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Stocks set for flat open after China data

By news services

U.S. stocks are set for a flat open Monday, as economic data in China gives investors reason to pause after a 3-day rally.

The trade balance in China plunged $31.5 billion into the red in February as imports swamped exports to leave the largest deficit in at least a decade and fuel doubts about the extent to which frail foreign demand or seasonal distortion drove the drop.

The data cast some doubt on global economic growth prospects after Friday's U.S. payrolls report pointed to an improving domestic economy and pushed equities to their fourth straight weekly gain.

China's cental bank also said the country has ample room to tweak policy to support credit growth in the face of volatile foreign capital flows that will inevitably see market forces play a greater role in determining the value of the yuan currency.

Molycorp is set to buy Neo Material Technologies in a C$1.3 billion ($1.31 billion) cash and share deal that will give Molycorp access to Neo's rare earth processing capabilities and patents.

Airline JetBlue has spoken to the management of Aer Lingus about the possible purchase of a stake in the Irish airline, the Irish Times newspaper reported on Monday, citing informed sources.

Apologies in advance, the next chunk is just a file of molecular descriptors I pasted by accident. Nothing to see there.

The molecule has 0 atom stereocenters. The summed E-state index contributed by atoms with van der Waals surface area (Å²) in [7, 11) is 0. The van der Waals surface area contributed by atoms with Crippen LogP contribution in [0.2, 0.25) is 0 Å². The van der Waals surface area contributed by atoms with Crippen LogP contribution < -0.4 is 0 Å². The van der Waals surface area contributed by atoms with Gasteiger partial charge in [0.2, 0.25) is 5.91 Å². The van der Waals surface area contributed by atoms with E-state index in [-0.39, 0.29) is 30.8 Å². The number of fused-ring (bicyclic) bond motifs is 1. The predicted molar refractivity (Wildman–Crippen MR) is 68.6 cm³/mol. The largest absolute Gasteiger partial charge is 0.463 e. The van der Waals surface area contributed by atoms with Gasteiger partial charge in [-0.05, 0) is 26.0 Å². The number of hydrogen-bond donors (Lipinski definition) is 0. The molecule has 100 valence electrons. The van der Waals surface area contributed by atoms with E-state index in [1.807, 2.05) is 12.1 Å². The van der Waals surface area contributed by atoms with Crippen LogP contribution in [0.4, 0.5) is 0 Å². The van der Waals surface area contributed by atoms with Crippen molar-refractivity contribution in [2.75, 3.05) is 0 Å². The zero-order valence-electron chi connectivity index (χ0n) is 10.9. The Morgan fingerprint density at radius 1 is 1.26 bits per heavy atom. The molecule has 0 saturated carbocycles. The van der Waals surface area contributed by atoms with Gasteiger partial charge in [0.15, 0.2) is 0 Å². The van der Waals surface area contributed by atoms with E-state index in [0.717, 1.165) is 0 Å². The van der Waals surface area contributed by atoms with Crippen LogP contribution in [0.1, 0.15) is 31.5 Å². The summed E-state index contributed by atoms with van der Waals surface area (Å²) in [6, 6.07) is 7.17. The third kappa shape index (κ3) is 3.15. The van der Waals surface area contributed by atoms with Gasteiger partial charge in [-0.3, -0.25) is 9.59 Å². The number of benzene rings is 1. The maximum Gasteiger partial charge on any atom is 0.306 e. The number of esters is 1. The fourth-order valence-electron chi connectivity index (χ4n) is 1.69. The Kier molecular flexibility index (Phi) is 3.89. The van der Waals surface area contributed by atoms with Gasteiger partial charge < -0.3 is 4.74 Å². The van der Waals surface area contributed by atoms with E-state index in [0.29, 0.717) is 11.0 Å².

Swiss watchmaker Swatch Group SA said Tiffany & Co had served it with a 541.9 million franc ($590 million) counter-claim in a legal dispute with the U.S. jeweler over a severed cooperation agreement.

Federal prosecutors have nixed a tentative $1 billion settlement with Johnson & Johnson, holding out for a bigger settlement with the drugmaker for alleged improper marketing of its Risperdal schizophrenia drug, the Wall Street Journal said.

European stocks reversed early losses and turned slightly positive on Monday, reviving a three-session rally as investors shrugged off grim Italian GDP data and the triggering of Greek credit default swaps to chase euro zone banking stocks higher.

Asian shares fell as investors paused to assess the effect of strong U.S. jobs data, which scaled back expectations of more easing ahead of this week's Federal Reserve meeting, while uncertainty over Chinese growth also weighed on sentiment.

Reuters contributed to this report.